Described in its 2007-9 strategic plan as "essentially an IT-based enterprise", HKEx lists development of a "more user-friendly market infrastructure in order to attract overseas securities firms" as a priority. AMS/3, the exchange's equities trading platform, can handle 1.5 million trades per day within its benchmark response time, i.e. orders executed within a mean of one second. AMS/3's Open Gateway device supports automated and algorithmic trading by brokers and also investors through 'broker-supplied systems', i.e. trading facilities developed by exchange participants to capture investors' electronic trading requests.

David Sellen, Barclays Capital:

"…traders occasionally get caught out when they trade on an exchange they're new to."

One of the ways in which SGX is attracting further algo and auto volumes is through direct market access. Indeed, it claims to be the only exchange that allows trades to be entered directly into its trading engine without first having to pass through the pre-execution checks. The exchange is looking to extend its DMA capabilities by supplying colocation solutions to members. According to Pillai, this is just one element of SGX's investment programme. "We are in the process of renewing our IT infrastructure and capabilities for trading and clearing to raise overall efficiency and enhance service quality," he says.

A fair wind for investment?

Barclays Capital's Sellen says enabling remote access to the exchanges by non-domestic market participants for algorithmic/automated trading purposes is taking off in Asia. "It's surprisingly common. We are working with a number of clients to offer remote access facilities and we're seeing an increase in flows to those exchanges with well defined policies in this area." In Asia and elsewhere, remote access often requires legislative as well as technological change, but this is seen in developing markets as a necessary step toward greater inward investment and financial sector growth. "A lot more exchanges around the world are enabling remote access because they know that hedge funds (and other high volume traders) cannot build trading operations in every country in the world," says Hafeez of BT Global Financial Services. "If an emerging market starts to allow remote trading, it encourages traders to start sending order flows direct to that venue, rather than through a broker."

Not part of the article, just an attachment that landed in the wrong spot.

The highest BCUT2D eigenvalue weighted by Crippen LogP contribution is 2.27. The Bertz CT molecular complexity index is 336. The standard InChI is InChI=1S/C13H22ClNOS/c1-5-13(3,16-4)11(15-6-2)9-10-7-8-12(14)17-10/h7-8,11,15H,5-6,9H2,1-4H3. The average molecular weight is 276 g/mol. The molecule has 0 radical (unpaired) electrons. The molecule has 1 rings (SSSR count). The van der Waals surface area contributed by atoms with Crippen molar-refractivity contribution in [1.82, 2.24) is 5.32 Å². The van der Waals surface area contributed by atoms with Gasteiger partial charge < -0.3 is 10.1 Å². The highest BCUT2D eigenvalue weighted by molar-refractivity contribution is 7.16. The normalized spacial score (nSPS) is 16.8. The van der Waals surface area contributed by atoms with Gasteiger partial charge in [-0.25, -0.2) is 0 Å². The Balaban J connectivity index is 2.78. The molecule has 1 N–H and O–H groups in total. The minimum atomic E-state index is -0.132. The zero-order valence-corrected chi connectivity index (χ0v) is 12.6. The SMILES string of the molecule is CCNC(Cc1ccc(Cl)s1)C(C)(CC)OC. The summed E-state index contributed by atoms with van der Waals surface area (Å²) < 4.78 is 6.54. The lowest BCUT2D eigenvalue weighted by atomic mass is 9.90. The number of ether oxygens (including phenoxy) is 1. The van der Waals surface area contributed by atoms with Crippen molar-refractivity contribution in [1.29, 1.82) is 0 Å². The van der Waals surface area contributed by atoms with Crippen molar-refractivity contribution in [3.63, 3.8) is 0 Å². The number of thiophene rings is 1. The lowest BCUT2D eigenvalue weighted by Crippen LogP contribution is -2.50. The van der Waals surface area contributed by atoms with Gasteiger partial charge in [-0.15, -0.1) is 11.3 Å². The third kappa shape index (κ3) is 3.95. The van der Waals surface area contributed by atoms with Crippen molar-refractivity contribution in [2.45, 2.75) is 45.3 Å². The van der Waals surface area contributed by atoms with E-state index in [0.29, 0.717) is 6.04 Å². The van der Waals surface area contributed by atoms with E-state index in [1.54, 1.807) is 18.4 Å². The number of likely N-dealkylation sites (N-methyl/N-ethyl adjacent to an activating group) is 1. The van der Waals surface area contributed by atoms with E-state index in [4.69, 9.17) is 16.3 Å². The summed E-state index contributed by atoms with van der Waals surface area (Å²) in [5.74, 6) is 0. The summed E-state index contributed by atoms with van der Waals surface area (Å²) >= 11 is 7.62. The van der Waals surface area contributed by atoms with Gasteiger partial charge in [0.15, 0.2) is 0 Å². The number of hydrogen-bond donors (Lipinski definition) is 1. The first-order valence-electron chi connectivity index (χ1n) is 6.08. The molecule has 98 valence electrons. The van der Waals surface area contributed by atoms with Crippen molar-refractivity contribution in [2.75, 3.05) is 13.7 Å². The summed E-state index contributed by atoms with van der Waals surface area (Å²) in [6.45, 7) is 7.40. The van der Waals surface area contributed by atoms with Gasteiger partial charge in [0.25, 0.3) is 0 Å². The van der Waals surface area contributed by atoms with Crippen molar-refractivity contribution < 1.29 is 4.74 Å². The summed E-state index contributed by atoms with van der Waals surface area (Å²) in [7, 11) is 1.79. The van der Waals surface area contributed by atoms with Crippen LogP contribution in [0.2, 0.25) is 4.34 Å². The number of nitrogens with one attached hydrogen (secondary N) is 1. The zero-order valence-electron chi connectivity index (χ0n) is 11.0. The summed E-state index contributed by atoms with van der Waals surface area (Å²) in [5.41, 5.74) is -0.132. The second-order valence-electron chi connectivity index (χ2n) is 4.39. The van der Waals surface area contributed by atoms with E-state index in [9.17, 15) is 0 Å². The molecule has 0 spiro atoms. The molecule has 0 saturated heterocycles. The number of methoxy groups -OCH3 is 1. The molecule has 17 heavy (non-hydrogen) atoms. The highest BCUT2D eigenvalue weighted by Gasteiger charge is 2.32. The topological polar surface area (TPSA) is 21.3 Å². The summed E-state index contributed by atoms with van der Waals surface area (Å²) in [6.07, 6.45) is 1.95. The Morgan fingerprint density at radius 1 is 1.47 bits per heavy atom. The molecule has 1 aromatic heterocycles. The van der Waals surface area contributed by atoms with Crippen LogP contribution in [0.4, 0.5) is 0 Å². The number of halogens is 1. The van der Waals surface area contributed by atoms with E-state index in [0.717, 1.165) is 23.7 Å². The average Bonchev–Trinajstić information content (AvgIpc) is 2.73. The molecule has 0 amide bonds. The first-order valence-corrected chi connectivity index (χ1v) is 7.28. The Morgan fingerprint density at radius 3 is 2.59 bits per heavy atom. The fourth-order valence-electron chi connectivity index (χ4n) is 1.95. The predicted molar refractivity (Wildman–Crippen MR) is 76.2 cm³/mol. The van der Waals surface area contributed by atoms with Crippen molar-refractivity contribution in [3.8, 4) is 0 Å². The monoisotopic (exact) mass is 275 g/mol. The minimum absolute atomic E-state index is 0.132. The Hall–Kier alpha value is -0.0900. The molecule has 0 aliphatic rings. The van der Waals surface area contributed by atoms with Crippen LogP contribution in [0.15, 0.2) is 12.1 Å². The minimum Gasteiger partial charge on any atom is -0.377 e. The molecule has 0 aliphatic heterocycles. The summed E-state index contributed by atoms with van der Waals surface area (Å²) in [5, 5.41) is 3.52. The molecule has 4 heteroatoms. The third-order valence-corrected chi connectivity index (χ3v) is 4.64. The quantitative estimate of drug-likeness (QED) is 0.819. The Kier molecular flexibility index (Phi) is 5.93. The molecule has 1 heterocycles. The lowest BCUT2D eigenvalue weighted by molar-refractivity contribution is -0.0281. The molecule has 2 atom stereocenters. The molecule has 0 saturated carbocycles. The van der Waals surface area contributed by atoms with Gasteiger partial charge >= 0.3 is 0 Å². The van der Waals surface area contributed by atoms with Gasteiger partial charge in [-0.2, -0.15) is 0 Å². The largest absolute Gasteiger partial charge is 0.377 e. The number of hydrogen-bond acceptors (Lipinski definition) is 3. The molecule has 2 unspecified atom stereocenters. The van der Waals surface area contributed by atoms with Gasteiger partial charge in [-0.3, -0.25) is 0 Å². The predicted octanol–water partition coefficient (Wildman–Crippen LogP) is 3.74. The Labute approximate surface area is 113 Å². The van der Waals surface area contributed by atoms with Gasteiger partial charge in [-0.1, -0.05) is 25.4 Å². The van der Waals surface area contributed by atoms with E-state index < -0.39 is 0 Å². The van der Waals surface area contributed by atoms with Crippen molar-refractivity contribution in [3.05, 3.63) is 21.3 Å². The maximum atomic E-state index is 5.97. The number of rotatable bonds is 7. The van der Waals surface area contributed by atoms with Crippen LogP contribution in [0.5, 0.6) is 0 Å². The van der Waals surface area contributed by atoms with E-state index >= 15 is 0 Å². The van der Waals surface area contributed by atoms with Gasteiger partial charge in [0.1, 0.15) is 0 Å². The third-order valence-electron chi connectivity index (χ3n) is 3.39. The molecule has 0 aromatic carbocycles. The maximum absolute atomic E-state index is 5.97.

Operational since 1998, MexDer, the Mexican Derivatives Exchange, has enabled non-domestic participants to access its trading applications and market data services via BT Radianz since November 2006. The service was launched following the passing of new legislation aimed at supporting liquidity on the exchange that permits foreign investors greater trading flexibility and allows MexDer to sell futures contracts to non-domestic trading firms. Brokers and traders globally can access MexDer market data and Mex-FIX, a proprietary API for order generation, via BT Radianz's proprietary network. In a press release announcing the deal, Jorge Alegria, chief executive officer, Mexican Derivatives Exchange, explicitly invited non-domestic players to "to diversify their listed derivatives product offering."

BT's Hafeez asserts that many Latin American financial markets are positioning themselves to command greater auto and algo trading volumes. "Two or three years ago Mexico would not have been seen as a large derivatives exchanges; last year it was in the top ten by contracts traded, largely due to algo traders moving into the market," says Hafeez. "Brazil's Bovespa equity index has risen from around 11,000 in 2002 to 39,000 in 2006 and a lot of this is to do with them making it easier to trade."

Indeed, ease of use should be part of any exchange's mantra, according to Hafeez. "Exchanges that want to attract more volumes need to make life as easy as possible for the algo trader. This means having systems they can easily integrate into - creating feed handlers can often be a very painful process - supporting protocols such as FIX, and offering data feeds that give every price tick," he says.